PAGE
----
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Willard (1971 film)

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Theatrical release poster
Directed byDaniel Mann
Screenplay byGilbert Ralston
Based onRatman's Notebooks
by Stephen Gilbert
Produced byMort Briskin
CinematographyRobert B. Hauser
Edited byWarren Low
Music byAlex North
Distributed byCinerama Releasing Corporation
Release date
  • February 26, 1971 (1971-02-26)
Running time
95 minutes
CountryUnited States
Box office$14.5 million[1]

Willard is a 1971 American horror film directed by Daniel Mann and written by Gilbert Ralston, based on Stephen Gilbert's novel Ratman's Notebooks. Bruce Davison stars as social misfit Willard Stiles, who is squeezed out of the company started by his deceased father. His only friends are a couple of rats raised at home, including Ben and Socrates, and their increasing number of friends. When Socrates is killed by Willard's boss, he goes on a rampage using his rats to attack.

Willard was released on February 26, 1971 by Cinerama Releasing Corporation, opening to mixed reviews but it was successful at the box-office, making it the 11th highest-grossing release of the year.[2] It was also nominated for an Edgar Award for Best Picture.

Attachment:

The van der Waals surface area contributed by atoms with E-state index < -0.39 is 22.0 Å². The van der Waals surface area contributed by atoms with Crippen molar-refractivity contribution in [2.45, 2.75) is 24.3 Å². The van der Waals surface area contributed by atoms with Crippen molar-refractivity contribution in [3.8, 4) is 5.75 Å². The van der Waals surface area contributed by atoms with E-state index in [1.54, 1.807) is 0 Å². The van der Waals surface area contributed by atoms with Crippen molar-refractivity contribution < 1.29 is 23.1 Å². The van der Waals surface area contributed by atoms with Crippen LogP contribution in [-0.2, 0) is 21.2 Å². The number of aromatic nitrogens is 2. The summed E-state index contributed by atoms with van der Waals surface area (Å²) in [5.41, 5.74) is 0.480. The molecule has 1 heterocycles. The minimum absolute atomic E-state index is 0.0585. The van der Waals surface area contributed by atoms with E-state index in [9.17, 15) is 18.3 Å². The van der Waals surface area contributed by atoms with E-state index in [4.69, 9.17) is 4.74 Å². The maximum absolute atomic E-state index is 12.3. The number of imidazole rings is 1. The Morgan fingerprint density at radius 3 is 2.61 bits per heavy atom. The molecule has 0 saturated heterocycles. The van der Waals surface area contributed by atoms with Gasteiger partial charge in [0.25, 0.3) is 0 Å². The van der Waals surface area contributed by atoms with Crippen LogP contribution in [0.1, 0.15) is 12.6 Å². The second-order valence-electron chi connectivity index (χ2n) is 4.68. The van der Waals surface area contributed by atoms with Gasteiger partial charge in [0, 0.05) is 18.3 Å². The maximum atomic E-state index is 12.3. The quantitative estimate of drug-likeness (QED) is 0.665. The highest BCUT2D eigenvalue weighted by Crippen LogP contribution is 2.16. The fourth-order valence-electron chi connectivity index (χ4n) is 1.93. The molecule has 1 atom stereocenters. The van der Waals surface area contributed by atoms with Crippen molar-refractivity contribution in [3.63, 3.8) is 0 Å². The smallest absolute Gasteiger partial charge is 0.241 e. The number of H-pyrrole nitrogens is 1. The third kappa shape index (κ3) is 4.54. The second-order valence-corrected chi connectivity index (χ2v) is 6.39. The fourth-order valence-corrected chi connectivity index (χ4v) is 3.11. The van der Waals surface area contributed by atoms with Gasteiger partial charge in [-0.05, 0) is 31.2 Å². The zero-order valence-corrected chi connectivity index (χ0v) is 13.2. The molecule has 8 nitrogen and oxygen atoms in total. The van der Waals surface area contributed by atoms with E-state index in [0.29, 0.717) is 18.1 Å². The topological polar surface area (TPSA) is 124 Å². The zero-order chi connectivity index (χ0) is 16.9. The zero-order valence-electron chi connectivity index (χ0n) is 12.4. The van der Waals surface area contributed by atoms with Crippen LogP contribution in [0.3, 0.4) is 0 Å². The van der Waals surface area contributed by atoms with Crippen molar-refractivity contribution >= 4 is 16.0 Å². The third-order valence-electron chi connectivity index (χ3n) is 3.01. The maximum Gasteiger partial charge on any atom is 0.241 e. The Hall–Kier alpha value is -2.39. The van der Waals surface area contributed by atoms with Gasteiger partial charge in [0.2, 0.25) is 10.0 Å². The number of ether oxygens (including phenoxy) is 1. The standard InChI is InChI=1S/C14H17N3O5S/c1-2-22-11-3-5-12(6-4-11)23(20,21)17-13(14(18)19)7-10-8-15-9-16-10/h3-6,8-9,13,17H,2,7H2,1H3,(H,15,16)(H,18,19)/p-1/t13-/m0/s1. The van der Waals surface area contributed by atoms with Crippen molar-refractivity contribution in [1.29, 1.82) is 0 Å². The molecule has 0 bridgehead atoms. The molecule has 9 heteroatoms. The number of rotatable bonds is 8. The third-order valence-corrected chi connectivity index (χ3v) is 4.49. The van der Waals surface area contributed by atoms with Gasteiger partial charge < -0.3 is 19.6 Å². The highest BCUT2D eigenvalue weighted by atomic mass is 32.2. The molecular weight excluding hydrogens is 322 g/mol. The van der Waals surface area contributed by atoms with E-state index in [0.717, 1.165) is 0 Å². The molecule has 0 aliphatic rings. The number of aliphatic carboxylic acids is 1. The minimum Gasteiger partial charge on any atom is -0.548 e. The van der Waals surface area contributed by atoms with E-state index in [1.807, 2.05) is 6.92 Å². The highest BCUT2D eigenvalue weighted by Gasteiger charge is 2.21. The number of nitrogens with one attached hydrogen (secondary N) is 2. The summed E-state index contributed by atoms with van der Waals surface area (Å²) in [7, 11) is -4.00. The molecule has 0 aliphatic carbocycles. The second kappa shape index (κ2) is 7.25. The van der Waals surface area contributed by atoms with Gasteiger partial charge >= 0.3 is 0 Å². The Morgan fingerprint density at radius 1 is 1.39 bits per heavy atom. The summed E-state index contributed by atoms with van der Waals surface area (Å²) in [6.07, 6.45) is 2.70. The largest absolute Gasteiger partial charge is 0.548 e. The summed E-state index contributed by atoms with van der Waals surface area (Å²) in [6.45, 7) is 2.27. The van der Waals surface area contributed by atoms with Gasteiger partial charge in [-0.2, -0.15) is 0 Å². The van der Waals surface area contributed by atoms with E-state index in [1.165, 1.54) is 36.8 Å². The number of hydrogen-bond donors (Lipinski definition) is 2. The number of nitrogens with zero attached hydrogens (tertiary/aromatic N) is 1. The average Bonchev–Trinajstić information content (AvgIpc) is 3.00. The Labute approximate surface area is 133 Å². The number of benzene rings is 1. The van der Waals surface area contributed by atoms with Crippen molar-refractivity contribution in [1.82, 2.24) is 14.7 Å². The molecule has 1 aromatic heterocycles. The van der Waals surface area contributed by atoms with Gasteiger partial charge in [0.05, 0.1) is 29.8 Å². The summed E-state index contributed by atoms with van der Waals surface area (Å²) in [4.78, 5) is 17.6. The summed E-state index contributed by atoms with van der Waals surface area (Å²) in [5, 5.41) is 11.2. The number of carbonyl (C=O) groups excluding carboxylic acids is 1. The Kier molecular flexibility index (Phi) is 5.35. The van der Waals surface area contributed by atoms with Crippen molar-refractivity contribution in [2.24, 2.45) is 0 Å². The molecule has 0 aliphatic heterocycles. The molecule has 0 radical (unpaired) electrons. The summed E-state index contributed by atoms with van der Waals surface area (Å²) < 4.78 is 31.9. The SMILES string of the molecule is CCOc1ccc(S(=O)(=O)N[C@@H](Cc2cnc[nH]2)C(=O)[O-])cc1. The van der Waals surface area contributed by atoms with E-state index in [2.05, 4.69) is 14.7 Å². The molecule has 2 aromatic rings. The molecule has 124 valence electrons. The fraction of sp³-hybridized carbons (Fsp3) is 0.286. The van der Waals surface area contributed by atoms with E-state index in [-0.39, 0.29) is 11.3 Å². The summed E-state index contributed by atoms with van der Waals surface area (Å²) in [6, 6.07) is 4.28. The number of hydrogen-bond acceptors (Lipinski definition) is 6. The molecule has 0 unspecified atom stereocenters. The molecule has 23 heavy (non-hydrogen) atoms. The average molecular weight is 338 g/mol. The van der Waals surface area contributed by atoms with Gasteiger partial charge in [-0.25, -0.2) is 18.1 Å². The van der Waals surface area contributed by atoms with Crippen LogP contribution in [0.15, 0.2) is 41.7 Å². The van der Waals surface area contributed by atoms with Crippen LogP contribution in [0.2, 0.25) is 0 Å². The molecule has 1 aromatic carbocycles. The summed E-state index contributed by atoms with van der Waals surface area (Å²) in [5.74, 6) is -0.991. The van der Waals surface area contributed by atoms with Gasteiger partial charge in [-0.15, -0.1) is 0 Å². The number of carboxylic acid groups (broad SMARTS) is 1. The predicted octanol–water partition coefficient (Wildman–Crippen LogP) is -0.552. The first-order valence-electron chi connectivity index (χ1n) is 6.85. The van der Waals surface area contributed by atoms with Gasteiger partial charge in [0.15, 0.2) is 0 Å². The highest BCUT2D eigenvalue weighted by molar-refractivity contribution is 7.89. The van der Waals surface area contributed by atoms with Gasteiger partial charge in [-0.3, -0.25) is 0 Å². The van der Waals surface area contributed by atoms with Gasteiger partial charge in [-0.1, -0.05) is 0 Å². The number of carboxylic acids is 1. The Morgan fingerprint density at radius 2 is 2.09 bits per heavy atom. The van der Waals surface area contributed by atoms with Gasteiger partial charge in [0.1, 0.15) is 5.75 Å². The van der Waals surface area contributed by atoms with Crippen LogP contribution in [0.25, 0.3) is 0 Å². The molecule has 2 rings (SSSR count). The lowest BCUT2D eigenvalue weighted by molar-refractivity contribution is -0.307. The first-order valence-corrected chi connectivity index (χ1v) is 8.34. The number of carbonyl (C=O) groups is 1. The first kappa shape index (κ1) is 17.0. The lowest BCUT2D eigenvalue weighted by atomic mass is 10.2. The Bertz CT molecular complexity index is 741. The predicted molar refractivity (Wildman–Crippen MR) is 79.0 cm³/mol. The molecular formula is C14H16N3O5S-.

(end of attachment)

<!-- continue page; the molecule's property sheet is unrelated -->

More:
The film was followed by a 1972 sequel Ben, and a 2003 remake, also titled Willard, with Crispin Glover portraying Willard, and Davison making a cameo as Willard's father.


Willard Stiles is a meek social misfit who develops an affinity for rats. He lives in a large house with his cranky and decrepit mother Henrietta. On his 27th birthday, he comes home to a surprise birthday party thrown by his mother, where all of the attendees are her friends. After leaving the party in embarrassment, he notices a rat in his backyard and tosses it pieces of his birthday cake.

His mother tells him to eliminate the rats. Willard uses food and a plank bridge to lure them into a pit in the backyard, then begins filling the pit with water to drown them. However, moved by the rats' piteous squeals as they realize their plight, he replaces the plank, allowing them to get to safety. He later begins playing with a rat he names Queenie. A white rat, which Willard names Socrates, becomes his best companion. Other rats emerge, including a bigger black specimen whom he names Ben.